Khanh the Killjoy

Not "Nearly" as bad :P

Elusion - Claudia Gabel, Cheryl Klam
Even though I have way more important things to be concerned with than a kiss, that moment is replaying itself over and over again in my thoughts.

Oh, for fuck's sakes, girl. Get your head together.

This was not an outrageously terrible book, but it was completely insipid. At no point in the book did I ever find the main character to be anything other than incompetent and unreasonable. The plot leaves much to be desired, mainly because the main characters' actions and thoughts make little sense, the main character has these wild suspicions, and naturally, the book is written in a way to make the events unfold to her advantage, but to the reader, it is completely improbable.

The main character is a girl who is helpless, who gets pulled in easily, who believes in mad conspiracy theories. Regan is a girl who would overthrow a lifetime of friendship and the bonds of family for a handsome stranger. Needless to say, there is insta-love and a love triangle, the most clichéd one in the world, between a handsome, golden-haired best friend and a dark, mysterious stranger whom she is determined to trust against all reason.

Is world building completely optional in YA dystopia these days? Whatever happened to weaving together an interesting, plausible background? You can't just throw terms at me and expect me to know what it is. You can't just tell me that this is how the futuristic US is without telling me how we got to this point. Where's the context?! The "hacking" is completely fucking dumb. The "future" is completely unexplained.

The Summary:

The rest of my fellow travelers are all someplace else—a world with no pain, no concerns, and no stress; an enchanting, make-believe world that exists solely in their minds.

The drug of the future is not cocaine, it's not heroin, it's not methamphetamine. It is Elusion. Elusion is a technology invented by Regan Welch's late father, a technology that transports the user to a virtual world, free of pain, full of bliss. Serotonin levels in the brain are enhanced. It creates a feeling of euphoria in an enchantingly beautiful world, all within one's mind. It can create numerous scenarios, from a Thai resort paradise, to outer space.

The planets, moons, and stars—is completely astounding. Luminous yellows, greens, and reds come together like large blotches of oil paint mixing together on a blue-black canvas. Pinpricks of glowing white light are scattered everywhere.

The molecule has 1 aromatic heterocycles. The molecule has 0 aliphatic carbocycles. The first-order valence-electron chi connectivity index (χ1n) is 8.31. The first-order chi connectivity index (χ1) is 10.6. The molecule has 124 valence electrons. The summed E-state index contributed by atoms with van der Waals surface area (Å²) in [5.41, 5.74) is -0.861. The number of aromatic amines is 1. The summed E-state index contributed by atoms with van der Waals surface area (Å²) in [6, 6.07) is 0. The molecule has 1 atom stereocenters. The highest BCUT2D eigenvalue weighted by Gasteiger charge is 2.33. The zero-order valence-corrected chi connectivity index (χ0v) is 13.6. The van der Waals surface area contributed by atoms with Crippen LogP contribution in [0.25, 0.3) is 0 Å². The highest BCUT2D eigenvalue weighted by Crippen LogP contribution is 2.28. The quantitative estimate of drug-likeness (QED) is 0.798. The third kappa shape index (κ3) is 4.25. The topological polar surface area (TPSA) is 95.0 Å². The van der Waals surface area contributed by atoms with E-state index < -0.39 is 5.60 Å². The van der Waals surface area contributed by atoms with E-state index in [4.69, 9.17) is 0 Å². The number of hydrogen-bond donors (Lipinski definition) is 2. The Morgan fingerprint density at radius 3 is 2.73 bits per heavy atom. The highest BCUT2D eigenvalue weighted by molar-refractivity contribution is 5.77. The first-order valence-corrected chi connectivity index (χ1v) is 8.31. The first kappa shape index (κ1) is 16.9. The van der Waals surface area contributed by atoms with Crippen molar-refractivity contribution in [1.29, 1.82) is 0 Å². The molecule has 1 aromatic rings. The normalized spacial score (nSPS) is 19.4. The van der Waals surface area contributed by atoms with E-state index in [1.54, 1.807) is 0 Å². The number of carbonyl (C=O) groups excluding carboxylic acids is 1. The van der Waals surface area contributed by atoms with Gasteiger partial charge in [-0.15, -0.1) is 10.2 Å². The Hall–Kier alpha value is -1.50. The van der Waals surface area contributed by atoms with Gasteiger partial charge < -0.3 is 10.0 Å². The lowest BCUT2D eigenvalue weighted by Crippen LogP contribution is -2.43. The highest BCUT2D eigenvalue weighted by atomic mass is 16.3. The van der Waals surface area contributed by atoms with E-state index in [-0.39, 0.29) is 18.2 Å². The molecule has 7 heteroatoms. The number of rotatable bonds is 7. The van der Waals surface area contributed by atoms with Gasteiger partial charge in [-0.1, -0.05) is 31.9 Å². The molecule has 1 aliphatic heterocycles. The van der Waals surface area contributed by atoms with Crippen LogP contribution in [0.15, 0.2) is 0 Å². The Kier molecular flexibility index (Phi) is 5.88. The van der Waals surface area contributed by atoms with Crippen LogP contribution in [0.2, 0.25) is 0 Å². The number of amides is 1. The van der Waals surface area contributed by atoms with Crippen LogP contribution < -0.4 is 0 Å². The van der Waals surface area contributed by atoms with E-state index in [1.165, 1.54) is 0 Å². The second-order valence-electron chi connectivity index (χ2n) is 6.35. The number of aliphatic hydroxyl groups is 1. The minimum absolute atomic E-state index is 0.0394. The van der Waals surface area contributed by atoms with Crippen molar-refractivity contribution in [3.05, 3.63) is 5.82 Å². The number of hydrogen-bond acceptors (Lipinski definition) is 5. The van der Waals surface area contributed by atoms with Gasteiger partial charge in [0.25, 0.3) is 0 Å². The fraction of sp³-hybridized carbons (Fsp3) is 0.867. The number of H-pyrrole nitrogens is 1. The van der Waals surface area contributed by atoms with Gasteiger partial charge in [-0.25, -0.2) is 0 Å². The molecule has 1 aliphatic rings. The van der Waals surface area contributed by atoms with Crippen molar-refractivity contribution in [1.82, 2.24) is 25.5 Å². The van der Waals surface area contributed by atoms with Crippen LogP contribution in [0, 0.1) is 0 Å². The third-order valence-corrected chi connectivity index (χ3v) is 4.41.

It is beautiful...and it is highly addictive.

Regan's childhood best friend, Patrick, is now in charge of developing the technology, and he is now prepared to launch the Elusion app to the entire United States. Not everyone is happy about this. There are rumors of its dangers, an outspoken vlogger has long spouted conspiracy theories about Elusion.

“She said that there’s an object or something inside the program that’s threatening users’ lives.”

And this vlogger is not alone. At a party, Regan meets a tall, handsome stranger.

His sandy-colored hair is cut close to his scalp, making his cheekbones stand out as much as his amber-tinted eyes.
Military academy. No doubt about it.

Josh isn't a stranger to Patrick. They clearly have a bad history together, Josh claims that Patrick is up to something bad. Patrick says Regan can't trust Josh. It's their words against each other.

Something strange is going on with Elusion technology, no doubt about that, and Patrick wants Regan to keep quiet about it until he figures it out.

And don’t tell anyone what happened until I figure things out—not even your mom. You have to promise me.”

Josh thinks Patrick is hiding a secret that could help him find his sister. He wants to know the secret.

[Josh] exhales and says, “Tell me everything.”
As the wind outside continues to howl, I tell him.

Who can Regan trust?!11!?!one! Is it her best friend, the one with whom she shared entire life, an entire childhood?

When Patrick and I were in elementary school, my father used to spoil us with treats from Mo’s every Friday. After our hands became sticky with frosting or glaze, Patrick would chase me around my house, trying to tickle me.

Or will she trust the handsome stranger, the one who almost killed a man?!

“He hit a guy and got sent to military school. I know. He told me.”
“Hit a guy?” Patrick says, sarcastically. “He almost killed someone, Ree. Beat up a kid so badly he was in the hospital for three days.”
I snort at the accusation. It seems so exaggerated.

Hit a guy. Killed someone. Same thing, really. The two words are like right next to each other on the keyboard.

What Setting?: There is absolutely no background in this book. The book takes place in Detroit. For those of you not living in the US, Detroit is like the toilet seat of America. It is a horribly broken city. It is filled with slums, gangs, there is a lot of racial tension. There are skyscrapers, yeah, but what you don't see is that most of the skyscrapers and business buildings are abandoned. The city is bankrupt. It currently looks like this.

And this.

So how the fuck did we get from that, to...this.

I gaze through the slight film of mildew covering the glass surface, looking out at Detroit’s industrial skyline on the other side of the channel. I can actually make out all the architectural details of the high-rises—the antiquated neo-Gothic and art deco designs mixed in with more modern cylinder-style layouts; the narrow spires and old Corinthian columns and pilasters.